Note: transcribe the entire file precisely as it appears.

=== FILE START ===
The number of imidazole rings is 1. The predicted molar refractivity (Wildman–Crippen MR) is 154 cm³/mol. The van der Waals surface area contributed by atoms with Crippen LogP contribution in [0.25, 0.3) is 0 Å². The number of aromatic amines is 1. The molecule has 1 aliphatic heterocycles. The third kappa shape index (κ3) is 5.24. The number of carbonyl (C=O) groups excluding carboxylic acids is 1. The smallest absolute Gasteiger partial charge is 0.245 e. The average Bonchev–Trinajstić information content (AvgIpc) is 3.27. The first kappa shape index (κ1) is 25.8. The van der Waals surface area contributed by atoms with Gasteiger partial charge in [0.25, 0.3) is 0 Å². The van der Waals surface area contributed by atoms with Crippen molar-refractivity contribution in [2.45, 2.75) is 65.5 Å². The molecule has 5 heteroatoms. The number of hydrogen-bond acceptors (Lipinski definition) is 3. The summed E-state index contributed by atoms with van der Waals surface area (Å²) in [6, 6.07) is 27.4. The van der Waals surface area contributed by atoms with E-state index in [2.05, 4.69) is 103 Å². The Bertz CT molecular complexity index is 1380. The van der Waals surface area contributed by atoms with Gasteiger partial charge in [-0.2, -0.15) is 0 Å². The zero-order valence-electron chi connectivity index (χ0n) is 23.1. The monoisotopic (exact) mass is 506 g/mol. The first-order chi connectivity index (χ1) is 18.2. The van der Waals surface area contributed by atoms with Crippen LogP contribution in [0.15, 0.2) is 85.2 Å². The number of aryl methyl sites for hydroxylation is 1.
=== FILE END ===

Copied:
The number of imidazole rings is 1. The predicted molar refractivity (Wildman–Crippen MR) is 154 cm³/mol. The van der Waals surface area contributed by atoms with Crippen LogP contribution in [0.25, 0.3) is 0 Å². The number of aromatic amines is 1. The molecule has 1 aliphatic heterocycles. The third kappa shape index (κ3) is 5.24. The number of carbonyl (C=O) groups excluding carboxylic acids is 1. The smallest absolute Gasteiger partial charge is 0.245 e. The average Bonchev–Trinajstić information content (AvgIpc) is 3.27. The first kappa shape index (κ1) is 25.8. The van der Waals surface area contributed by atoms with Gasteiger partial charge in [0.25, 0.3) is 0 Å². The van der Waals surface area contributed by atoms with Crippen molar-refractivity contribution in [2.45, 2.75) is 65.5 Å². The molecule has 5 heteroatoms. The number of hydrogen-bond acceptors (Lipinski definition) is 3. The summed E-state index contributed by atoms with van der Waals surface area (Å²) in [6, 6.07) is 27.4. The van der Waals surface area contributed by atoms with E-state index in [2.05, 4.69) is 103 Å². The Bertz CT molecular complexity index is 1380. The van der Waals surface area contributed by atoms with Gasteiger partial charge in [-0.2, -0.15) is 0 Å². The zero-order valence-electron chi connectivity index (χ0n) is 23.1. The monoisotopic (exact) mass is 506 g/mol. The first-order chi connectivity index (χ1) is 18.2. The van der Waals surface area contributed by atoms with Crippen LogP contribution in [0.15, 0.2) is 85.2 Å². The number of aryl methyl sites for hydroxylation is 1.